Article Title

Factors associated with pneumococcal immunisation among hospitalised elderly persons: A survey of patient's perception, attitude, and knowledge


To investigate attitudes, perceptions and knowledge of elderly hospital patients in regard to vaccination in general and pneumococcal vaccination in particular.

Setting: A hospital-based patient survey in Sydney, Australia.

Participants: Patients aged 60 years and older who are admitted to selected wards in an 800-bed tertiary referral hospital in Sydney, Australia.

Methods: A face-to-face interview administered to 200 inpatients.

Results: Approximately half (49%) of the patients had a positive attitude to vaccination whereas 59% had less positive perception. There were 35% of the patients who were unvaccinated against influenza and pneumococcal disease. Positive perception (OR 2.9, 95% C.I. = 1.3–6.5) and attitude (OR 4.4, 95% C.I. = 2.0–9.4) significantly predicted vaccination with both vaccines. Similarly the odds of receiving pneumococcal vaccination for those who had a more positive attitude and more correct knowledge were significant (OR = 2.3, 95% C.I. = 1.0–5.4; OR = 2.7, 95% C.I. = 1.1–6.8). We explored reasons for non-vaccination. Physician recommendation was listed as an important factor by patients.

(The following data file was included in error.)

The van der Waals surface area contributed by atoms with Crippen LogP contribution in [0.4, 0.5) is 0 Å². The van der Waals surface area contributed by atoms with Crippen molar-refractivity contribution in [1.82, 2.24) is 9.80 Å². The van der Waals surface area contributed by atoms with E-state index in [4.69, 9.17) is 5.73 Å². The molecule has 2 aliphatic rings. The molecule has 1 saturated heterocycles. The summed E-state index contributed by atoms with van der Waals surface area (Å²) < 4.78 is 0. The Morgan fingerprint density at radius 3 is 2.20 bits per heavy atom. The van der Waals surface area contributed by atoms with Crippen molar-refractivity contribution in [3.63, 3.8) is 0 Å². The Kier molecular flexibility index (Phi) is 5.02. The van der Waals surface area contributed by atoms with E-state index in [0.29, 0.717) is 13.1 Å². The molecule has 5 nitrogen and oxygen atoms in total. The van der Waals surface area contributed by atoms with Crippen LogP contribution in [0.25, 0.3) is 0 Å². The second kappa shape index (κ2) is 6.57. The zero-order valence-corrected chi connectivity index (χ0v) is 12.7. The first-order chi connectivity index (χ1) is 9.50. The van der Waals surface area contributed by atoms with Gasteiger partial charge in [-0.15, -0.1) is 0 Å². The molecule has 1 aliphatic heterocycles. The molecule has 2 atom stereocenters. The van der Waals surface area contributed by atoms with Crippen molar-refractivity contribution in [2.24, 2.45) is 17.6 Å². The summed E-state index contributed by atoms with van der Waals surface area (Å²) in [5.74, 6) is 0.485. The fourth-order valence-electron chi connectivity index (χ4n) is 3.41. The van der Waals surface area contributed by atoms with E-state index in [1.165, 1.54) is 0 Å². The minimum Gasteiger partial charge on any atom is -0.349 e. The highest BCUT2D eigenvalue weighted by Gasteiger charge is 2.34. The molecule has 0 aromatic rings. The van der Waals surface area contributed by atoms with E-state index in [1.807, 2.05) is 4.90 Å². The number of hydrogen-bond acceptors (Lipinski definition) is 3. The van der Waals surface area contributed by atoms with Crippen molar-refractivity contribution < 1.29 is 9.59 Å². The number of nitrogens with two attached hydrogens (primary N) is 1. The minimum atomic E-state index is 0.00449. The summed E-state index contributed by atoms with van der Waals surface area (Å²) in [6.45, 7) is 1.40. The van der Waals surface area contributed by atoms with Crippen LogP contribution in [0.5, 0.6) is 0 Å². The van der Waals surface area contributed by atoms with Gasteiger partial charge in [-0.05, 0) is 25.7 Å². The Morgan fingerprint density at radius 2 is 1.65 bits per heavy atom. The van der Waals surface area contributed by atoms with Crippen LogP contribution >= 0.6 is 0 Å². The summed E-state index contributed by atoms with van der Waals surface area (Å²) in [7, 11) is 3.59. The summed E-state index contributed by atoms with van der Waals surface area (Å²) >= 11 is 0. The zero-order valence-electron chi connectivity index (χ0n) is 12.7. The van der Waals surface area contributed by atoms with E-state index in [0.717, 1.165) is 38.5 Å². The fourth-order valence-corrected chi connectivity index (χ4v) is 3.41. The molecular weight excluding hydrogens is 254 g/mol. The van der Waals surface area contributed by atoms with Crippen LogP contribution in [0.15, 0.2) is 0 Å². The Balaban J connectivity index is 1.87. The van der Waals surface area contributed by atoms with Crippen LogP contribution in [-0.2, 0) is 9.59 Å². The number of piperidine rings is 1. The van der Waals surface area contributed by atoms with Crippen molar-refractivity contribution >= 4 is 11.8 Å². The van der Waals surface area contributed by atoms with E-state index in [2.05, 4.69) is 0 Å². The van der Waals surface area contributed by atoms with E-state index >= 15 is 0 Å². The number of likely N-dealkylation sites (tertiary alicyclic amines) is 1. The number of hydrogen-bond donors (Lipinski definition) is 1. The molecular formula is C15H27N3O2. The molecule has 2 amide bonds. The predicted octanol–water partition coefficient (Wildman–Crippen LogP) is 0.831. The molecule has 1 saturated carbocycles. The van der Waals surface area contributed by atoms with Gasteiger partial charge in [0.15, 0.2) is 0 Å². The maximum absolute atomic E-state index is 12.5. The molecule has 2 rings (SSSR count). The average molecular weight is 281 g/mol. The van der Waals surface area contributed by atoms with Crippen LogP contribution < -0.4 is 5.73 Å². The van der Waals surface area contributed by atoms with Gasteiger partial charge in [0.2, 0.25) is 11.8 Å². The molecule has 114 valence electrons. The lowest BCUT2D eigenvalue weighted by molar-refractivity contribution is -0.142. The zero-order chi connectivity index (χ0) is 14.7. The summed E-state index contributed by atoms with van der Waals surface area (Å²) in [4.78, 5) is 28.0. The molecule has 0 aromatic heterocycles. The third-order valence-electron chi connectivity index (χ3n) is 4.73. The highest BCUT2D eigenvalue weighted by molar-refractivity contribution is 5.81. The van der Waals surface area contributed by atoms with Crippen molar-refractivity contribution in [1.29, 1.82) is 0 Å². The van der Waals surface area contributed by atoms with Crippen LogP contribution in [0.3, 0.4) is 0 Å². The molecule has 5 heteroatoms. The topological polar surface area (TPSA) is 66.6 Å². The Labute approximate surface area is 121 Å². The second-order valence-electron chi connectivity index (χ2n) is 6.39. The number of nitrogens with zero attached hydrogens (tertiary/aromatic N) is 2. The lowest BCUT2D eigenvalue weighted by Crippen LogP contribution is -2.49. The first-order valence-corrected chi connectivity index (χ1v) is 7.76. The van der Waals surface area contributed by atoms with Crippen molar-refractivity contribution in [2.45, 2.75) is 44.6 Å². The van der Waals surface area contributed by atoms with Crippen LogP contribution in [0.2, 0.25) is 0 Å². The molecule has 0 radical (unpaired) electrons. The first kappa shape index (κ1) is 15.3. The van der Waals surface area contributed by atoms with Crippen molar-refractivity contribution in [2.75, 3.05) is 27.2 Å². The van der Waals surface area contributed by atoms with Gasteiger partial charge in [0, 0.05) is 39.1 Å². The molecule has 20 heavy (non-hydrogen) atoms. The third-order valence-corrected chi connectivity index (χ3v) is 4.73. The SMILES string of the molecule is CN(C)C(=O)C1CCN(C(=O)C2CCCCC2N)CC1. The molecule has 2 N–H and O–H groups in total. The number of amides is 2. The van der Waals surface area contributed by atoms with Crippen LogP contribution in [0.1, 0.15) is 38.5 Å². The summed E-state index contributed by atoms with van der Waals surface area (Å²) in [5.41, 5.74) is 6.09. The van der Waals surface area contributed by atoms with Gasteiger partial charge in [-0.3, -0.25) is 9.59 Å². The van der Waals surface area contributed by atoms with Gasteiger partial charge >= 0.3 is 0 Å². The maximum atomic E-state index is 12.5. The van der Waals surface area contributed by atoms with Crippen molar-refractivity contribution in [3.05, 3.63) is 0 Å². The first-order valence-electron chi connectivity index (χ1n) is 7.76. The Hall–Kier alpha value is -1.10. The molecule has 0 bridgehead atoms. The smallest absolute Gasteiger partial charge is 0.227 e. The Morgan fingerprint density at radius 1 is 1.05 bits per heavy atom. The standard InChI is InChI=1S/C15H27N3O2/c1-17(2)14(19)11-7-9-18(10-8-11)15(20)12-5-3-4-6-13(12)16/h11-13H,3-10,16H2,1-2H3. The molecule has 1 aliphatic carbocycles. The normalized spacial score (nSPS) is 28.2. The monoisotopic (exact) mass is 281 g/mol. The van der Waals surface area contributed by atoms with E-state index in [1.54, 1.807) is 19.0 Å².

Conclusions: Positive perception and attitude towards vaccination are significant factors associated with immunisation status. For the pneumococcal vaccination, having influenza vaccination is related to pneumococcal vaccination.


peer-reviewed, vaccine uptake, compliance, general practice

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